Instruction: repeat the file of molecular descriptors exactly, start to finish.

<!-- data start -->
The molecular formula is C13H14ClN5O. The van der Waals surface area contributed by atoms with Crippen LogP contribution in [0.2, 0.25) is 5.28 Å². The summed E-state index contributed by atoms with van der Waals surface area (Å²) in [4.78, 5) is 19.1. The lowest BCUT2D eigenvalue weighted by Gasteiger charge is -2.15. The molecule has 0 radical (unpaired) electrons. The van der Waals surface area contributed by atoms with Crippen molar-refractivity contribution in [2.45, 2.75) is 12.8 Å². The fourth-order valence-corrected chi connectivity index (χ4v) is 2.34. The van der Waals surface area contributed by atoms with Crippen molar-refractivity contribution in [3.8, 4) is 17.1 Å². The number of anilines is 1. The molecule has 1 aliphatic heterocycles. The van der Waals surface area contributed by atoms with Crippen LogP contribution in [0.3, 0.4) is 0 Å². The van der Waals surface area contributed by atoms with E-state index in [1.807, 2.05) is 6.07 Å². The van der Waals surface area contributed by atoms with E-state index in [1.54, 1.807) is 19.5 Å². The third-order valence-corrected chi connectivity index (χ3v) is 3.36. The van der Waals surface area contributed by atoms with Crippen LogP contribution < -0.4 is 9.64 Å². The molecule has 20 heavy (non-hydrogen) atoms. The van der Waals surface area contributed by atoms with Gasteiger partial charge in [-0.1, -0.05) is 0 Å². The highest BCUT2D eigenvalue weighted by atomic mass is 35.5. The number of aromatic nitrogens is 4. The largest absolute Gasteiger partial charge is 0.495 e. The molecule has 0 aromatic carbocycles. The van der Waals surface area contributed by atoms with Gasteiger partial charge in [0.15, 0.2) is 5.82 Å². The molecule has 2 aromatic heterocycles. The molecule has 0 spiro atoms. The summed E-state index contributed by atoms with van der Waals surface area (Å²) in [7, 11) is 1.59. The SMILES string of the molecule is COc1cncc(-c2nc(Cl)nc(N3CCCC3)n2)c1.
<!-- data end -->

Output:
The molecular formula is C13H14ClN5O. The van der Waals surface area contributed by atoms with Crippen LogP contribution in [0.2, 0.25) is 5.28 Å². The summed E-state index contributed by atoms with van der Waals surface area (Å²) in [4.78, 5) is 19.1. The lowest BCUT2D eigenvalue weighted by Gasteiger charge is -2.15. The molecule has 0 radical (unpaired) electrons. The van der Waals surface area contributed by atoms with Crippen molar-refractivity contribution in [2.45, 2.75) is 12.8 Å². The fourth-order valence-corrected chi connectivity index (χ4v) is 2.34. The van der Waals surface area contributed by atoms with Crippen molar-refractivity contribution in [3.8, 4) is 17.1 Å². The number of anilines is 1. The molecule has 1 aliphatic heterocycles. The van der Waals surface area contributed by atoms with Crippen LogP contribution in [0.3, 0.4) is 0 Å². The van der Waals surface area contributed by atoms with E-state index in [1.807, 2.05) is 6.07 Å². The van der Waals surface area contributed by atoms with E-state index in [1.54, 1.807) is 19.5 Å². The third-order valence-corrected chi connectivity index (χ3v) is 3.36. The van der Waals surface area contributed by atoms with Crippen LogP contribution < -0.4 is 9.64 Å². The molecule has 20 heavy (non-hydrogen) atoms. The van der Waals surface area contributed by atoms with Gasteiger partial charge in [-0.1, -0.05) is 0 Å². The highest BCUT2D eigenvalue weighted by atomic mass is 35.5. The number of aromatic nitrogens is 4. The largest absolute Gasteiger partial charge is 0.495 e. The molecule has 0 aromatic carbocycles. The van der Waals surface area contributed by atoms with Gasteiger partial charge in [0.15, 0.2) is 5.82 Å². The molecule has 2 aromatic heterocycles. The molecule has 0 spiro atoms. The summed E-state index contributed by atoms with van der Waals surface area (Å²) in [7, 11) is 1.59. The SMILES string of the molecule is COc1cncc(-c2nc(Cl)nc(N3CCCC3)n2)c1.